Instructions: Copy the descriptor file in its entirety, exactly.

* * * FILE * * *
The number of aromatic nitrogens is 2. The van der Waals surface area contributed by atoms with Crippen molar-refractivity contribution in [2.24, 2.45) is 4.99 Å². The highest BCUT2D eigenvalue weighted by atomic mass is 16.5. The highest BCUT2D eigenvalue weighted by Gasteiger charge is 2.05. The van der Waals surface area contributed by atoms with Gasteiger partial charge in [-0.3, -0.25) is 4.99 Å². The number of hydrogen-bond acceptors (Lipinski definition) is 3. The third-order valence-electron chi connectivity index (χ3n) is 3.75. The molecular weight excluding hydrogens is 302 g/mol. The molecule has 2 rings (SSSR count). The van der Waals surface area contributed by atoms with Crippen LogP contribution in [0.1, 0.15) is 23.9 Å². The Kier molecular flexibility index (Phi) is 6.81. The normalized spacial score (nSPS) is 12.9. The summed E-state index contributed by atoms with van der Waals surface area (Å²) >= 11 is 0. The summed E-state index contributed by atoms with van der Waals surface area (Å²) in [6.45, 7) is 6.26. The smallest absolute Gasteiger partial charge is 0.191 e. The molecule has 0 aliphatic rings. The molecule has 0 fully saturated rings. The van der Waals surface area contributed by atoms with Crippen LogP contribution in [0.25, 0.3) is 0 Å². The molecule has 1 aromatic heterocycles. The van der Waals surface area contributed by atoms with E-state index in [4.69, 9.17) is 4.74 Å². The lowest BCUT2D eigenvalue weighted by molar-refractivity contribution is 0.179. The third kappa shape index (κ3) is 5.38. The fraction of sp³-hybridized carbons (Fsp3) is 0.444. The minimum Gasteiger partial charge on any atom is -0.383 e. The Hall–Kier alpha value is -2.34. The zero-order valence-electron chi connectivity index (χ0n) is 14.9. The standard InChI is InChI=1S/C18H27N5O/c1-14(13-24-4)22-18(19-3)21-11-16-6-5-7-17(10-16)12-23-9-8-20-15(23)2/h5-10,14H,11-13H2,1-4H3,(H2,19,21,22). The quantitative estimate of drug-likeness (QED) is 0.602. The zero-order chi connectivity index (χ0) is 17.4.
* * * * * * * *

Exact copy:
The number of aromatic nitrogens is 2. The van der Waals surface area contributed by atoms with Crippen molar-refractivity contribution in [2.24, 2.45) is 4.99 Å². The highest BCUT2D eigenvalue weighted by atomic mass is 16.5. The highest BCUT2D eigenvalue weighted by Gasteiger charge is 2.05. The van der Waals surface area contributed by atoms with Gasteiger partial charge in [-0.3, -0.25) is 4.99 Å². The number of hydrogen-bond acceptors (Lipinski definition) is 3. The third-order valence-electron chi connectivity index (χ3n) is 3.75. The molecular weight excluding hydrogens is 302 g/mol. The molecule has 2 rings (SSSR count). The van der Waals surface area contributed by atoms with Crippen LogP contribution in [0.1, 0.15) is 23.9 Å². The Kier molecular flexibility index (Phi) is 6.81. The normalized spacial score (nSPS) is 12.9. The summed E-state index contributed by atoms with van der Waals surface area (Å²) >= 11 is 0. The summed E-state index contributed by atoms with van der Waals surface area (Å²) in [6.45, 7) is 6.26. The smallest absolute Gasteiger partial charge is 0.191 e. The molecule has 0 aliphatic rings. The molecule has 0 fully saturated rings. The van der Waals surface area contributed by atoms with Crippen LogP contribution in [0.25, 0.3) is 0 Å². The molecule has 1 aromatic heterocycles. The van der Waals surface area contributed by atoms with E-state index in [4.69, 9.17) is 4.74 Å². The lowest BCUT2D eigenvalue weighted by molar-refractivity contribution is 0.179. The third kappa shape index (κ3) is 5.38. The fraction of sp³-hybridized carbons (Fsp3) is 0.444. The minimum Gasteiger partial charge on any atom is -0.383 e. The Hall–Kier alpha value is -2.34. The zero-order valence-electron chi connectivity index (χ0n) is 14.9. The standard InChI is InChI=1S/C18H27N5O/c1-14(13-24-4)22-18(19-3)21-11-16-6-5-7-17(10-16)12-23-9-8-20-15(23)2/h5-10,14H,11-13H2,1-4H3,(H2,19,21,22). The quantitative estimate of drug-likeness (QED) is 0.602. The zero-order chi connectivity index (χ0) is 17.4.